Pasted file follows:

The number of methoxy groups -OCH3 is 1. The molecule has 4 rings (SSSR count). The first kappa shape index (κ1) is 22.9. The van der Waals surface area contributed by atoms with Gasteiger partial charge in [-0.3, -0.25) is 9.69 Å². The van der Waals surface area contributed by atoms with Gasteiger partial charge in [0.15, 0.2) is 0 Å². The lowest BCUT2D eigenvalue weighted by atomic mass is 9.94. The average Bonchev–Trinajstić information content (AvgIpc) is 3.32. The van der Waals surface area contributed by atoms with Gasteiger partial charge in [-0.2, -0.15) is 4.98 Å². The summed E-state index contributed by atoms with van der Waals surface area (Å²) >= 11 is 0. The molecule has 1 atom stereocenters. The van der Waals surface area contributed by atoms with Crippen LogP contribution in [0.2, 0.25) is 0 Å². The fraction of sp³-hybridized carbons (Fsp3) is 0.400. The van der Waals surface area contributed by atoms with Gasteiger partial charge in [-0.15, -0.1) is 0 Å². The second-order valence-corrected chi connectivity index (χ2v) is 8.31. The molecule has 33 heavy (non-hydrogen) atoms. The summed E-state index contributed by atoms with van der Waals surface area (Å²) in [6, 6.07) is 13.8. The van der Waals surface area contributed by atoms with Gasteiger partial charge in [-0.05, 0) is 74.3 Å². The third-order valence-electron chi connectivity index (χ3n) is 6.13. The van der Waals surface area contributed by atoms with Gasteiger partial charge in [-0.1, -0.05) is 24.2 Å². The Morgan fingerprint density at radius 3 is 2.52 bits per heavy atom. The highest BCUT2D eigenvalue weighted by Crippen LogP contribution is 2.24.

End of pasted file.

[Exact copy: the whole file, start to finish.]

The number of methoxy groups -OCH3 is 1. The molecule has 4 rings (SSSR count). The first kappa shape index (κ1) is 22.9. The van der Waals surface area contributed by atoms with Gasteiger partial charge in [-0.3, -0.25) is 9.69 Å². The van der Waals surface area contributed by atoms with Gasteiger partial charge in [0.15, 0.2) is 0 Å². The lowest BCUT2D eigenvalue weighted by atomic mass is 9.94. The average Bonchev–Trinajstić information content (AvgIpc) is 3.32. The van der Waals surface area contributed by atoms with Gasteiger partial charge in [-0.2, -0.15) is 4.98 Å². The summed E-state index contributed by atoms with van der Waals surface area (Å²) >= 11 is 0. The molecule has 1 atom stereocenters. The van der Waals surface area contributed by atoms with Crippen LogP contribution in [0.2, 0.25) is 0 Å². The fraction of sp³-hybridized carbons (Fsp3) is 0.400. The van der Waals surface area contributed by atoms with Gasteiger partial charge in [-0.15, -0.1) is 0 Å². The second-order valence-corrected chi connectivity index (χ2v) is 8.31. The molecule has 33 heavy (non-hydrogen) atoms. The summed E-state index contributed by atoms with van der Waals surface area (Å²) in [6, 6.07) is 13.8. The van der Waals surface area contributed by atoms with Gasteiger partial charge in [-0.05, 0) is 74.3 Å². The third-order valence-electron chi connectivity index (χ3n) is 6.13. The van der Waals surface area contributed by atoms with Gasteiger partial charge in [-0.1, -0.05) is 24.2 Å². The Morgan fingerprint density at radius 3 is 2.52 bits per heavy atom. The highest BCUT2D eigenvalue weighted by Crippen LogP contribution is 2.24.